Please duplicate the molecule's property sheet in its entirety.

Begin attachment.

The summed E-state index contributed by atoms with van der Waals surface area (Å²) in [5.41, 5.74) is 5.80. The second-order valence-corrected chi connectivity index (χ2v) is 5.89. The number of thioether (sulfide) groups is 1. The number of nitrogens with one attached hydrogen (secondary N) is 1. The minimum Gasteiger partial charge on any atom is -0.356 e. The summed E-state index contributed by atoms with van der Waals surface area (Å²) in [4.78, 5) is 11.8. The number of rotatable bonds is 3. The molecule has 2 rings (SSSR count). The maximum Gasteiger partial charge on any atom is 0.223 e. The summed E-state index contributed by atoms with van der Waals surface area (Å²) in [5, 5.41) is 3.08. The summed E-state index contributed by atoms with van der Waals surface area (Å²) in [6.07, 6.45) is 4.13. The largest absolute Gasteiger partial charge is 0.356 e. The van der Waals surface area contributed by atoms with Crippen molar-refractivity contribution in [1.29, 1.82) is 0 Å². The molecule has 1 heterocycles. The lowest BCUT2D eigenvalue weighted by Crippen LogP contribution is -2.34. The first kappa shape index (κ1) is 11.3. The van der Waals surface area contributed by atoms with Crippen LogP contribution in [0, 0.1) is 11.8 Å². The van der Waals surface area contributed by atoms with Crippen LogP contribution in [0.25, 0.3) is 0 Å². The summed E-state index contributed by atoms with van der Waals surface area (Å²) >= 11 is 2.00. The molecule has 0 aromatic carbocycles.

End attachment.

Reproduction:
The summed E-state index contributed by atoms with van der Waals surface area (Å²) in [5.41, 5.74) is 5.80. The second-order valence-corrected chi connectivity index (χ2v) is 5.89. The number of thioether (sulfide) groups is 1. The number of nitrogens with one attached hydrogen (secondary N) is 1. The minimum Gasteiger partial charge on any atom is -0.356 e. The summed E-state index contributed by atoms with van der Waals surface area (Å²) in [4.78, 5) is 11.8. The number of rotatable bonds is 3. The molecule has 2 rings (SSSR count). The maximum Gasteiger partial charge on any atom is 0.223 e. The summed E-state index contributed by atoms with van der Waals surface area (Å²) in [5, 5.41) is 3.08. The summed E-state index contributed by atoms with van der Waals surface area (Å²) in [6.07, 6.45) is 4.13. The largest absolute Gasteiger partial charge is 0.356 e. The van der Waals surface area contributed by atoms with Crippen molar-refractivity contribution in [1.29, 1.82) is 0 Å². The molecule has 1 heterocycles. The lowest BCUT2D eigenvalue weighted by Crippen LogP contribution is -2.34. The first kappa shape index (κ1) is 11.3. The van der Waals surface area contributed by atoms with Crippen LogP contribution in [0, 0.1) is 11.8 Å². The van der Waals surface area contributed by atoms with Crippen LogP contribution in [0.25, 0.3) is 0 Å². The summed E-state index contributed by atoms with van der Waals surface area (Å²) >= 11 is 2.00. The molecule has 0 aromatic carbocycles.